Monthly Archives: June 2020

Vulnerability, Part 1

Enchanted Rose

Enchanted Rose from Disney’s “Beauty and the Beast” (Disney Wiki/Creative Commons), courtesy of Smithsonian Magazine

In the Disney version of the fairytale “Beauty and the Beast”, an enchanted rose is shielded against the elements by a glass dome.  Though sheltered and hidden away, the rose remains fragile and continues to lose its petals.  In so doing, it presents a perfect picture of vulnerability.

The victims of child abuse are all too familiar with vulnerability.  We were preyed upon at our most vulnerable – at a time when we should have been protected and nurtured.

It is only reasonable that we retain a sense of fragility, along with the recollection of our very real abuse.  This is an echo of the intense fear we experienced as children.

Feeling Vulnerable v. Being Vulnerable

But there is a difference between feeling vulnerable, and being vulnerable.  To save our own lives, we must learn to distinguish between the two.

“…I might feel vulnerable whilst speaking of things I have kept hidden for a long time, whilst there is no actual threat to my existence.  By revealing myself I reveal truths that I may not yet have fully accepted in myself.  I may in fact be safe, but the experience of exposure feels like I am in danger….

By contrast, I might actually be vulnerable standing out on the ledge of a forty-storey building, where the merest breeze might shift my balance sufficiently to result in a terrifying death a few seconds later.”

-“Stephen” of Therapy Glasgow,

Life was not meant to be lived under glass.

This series will conclude next week.



Filed under Child Abuse, Child Molestation, domestic abuse, domestic violence, Emotional Abuse, Neglect, Physical Abuse, Sexual Abuse

“13 Characteristics of Adult Children of Alcoholics” by Buddy T and Dr. Steven Gans

traits of children of alcoholics

Illustration by JR Bee, Verywell

The following is excerpted from “13 Characteristics of Adult Children of Alcoholics” on VeryWellMind.  The full article may be found at:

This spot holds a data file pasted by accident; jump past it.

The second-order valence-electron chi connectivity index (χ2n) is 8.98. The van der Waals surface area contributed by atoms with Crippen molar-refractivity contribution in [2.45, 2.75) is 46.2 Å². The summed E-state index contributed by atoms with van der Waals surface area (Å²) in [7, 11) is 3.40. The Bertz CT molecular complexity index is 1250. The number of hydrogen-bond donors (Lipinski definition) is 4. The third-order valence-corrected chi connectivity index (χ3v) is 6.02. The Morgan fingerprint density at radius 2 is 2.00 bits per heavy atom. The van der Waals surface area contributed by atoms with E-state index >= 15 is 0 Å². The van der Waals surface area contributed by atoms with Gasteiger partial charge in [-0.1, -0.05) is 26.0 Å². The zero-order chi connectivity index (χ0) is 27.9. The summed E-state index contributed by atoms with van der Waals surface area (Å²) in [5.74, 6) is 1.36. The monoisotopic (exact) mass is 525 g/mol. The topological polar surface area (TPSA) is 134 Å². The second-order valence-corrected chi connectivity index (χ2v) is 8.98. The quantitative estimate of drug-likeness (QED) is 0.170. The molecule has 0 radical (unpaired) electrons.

“If you grew up in an alcoholic home, you’re probably familiar with the feeling of never knowing what to expect from one day to the next.  When one or both parents struggle with addiction, the home environment is predictably unpredictable.  Argument, inconsistency, unreliability, and chaos tend to run rampant…

Continue reading


Filed under Child Abuse, Child Molestation, Emotional Abuse, Neglect, Physical Abuse, Sexual Abuse

A Voice for the Poor – The Parallels Between Poverty and Abuse

Poverty in Chicago, IL (1974), Author/Source Danny Lyon for National Archive and Records Administration (NARA Record 1709309; NAID 555950), Original Source Environmental Protection Agency (PD as work product of federal govt.)

“Speak up for those who cannot speak for themselves, for the rights of all who are destitute.  Speak up and judge fairly; defend the rights of the poor and needy” (Prov. 31: 8-9 NIV).

Poverty and abuse have much in common.

The traumatic and repetitive nature of child abuse, and the huge imbalance of power between adult and child, can leave profound psychological scars on victims – scars that may include PTSD, depression, and anxiety to name a few.

Often, victims are left with a fear of authority as adults.  The impact of poverty is surprisingly similar.

Fear of Authority

Their hopes chronically dashed and their pleas for justice routinely ignored, the poor frequently assume further effort on their part will be futile.

People who have been repeatedly downtrodden – deprived of basic necessities, cheated of their rights by abusive landlords and the host of other scam artists who prey on the poor – will forget that they have a voice, and throw in the towel (already exhausted). Continue reading


Filed under Child Abuse, Child Molestation, Christianity, Community, Emotional Abuse, Neglect, Physical Abuse, Poverty, Religion, Sexual Abuse

National Missing Children’s Day

Etan Patz, Author Stanley K. Patz (CC BY- SA 3.0 Unported)

In April of last year, Operation Empty Nest (an undertaking by the U.S. Marshals Service, Southeast Regional Fugitive Task Force, Georgia Bureau of Investigation, and National Center for Missing & Exploited Children) achieved a small miracle [1][2].

Led by Gerald “Jerry” Dysart of the US Marshals Service/Missing Child Unit, this joint federal, state, and local law enforcement operation succeeded in rescuing 16 child victims of physical and sexual abuse, sex trafficking, and exploitation.  Victims were between the ages of 4 and 17.

In addition to the 16 who had been reported missing, another 11 were found alive. Continue reading


Filed under Child Abuse, Child Molestation, Christianity, Emotional Abuse, Justice, Law, Neglect, Physical Abuse, Religion, sex trafficking, Sexual Abuse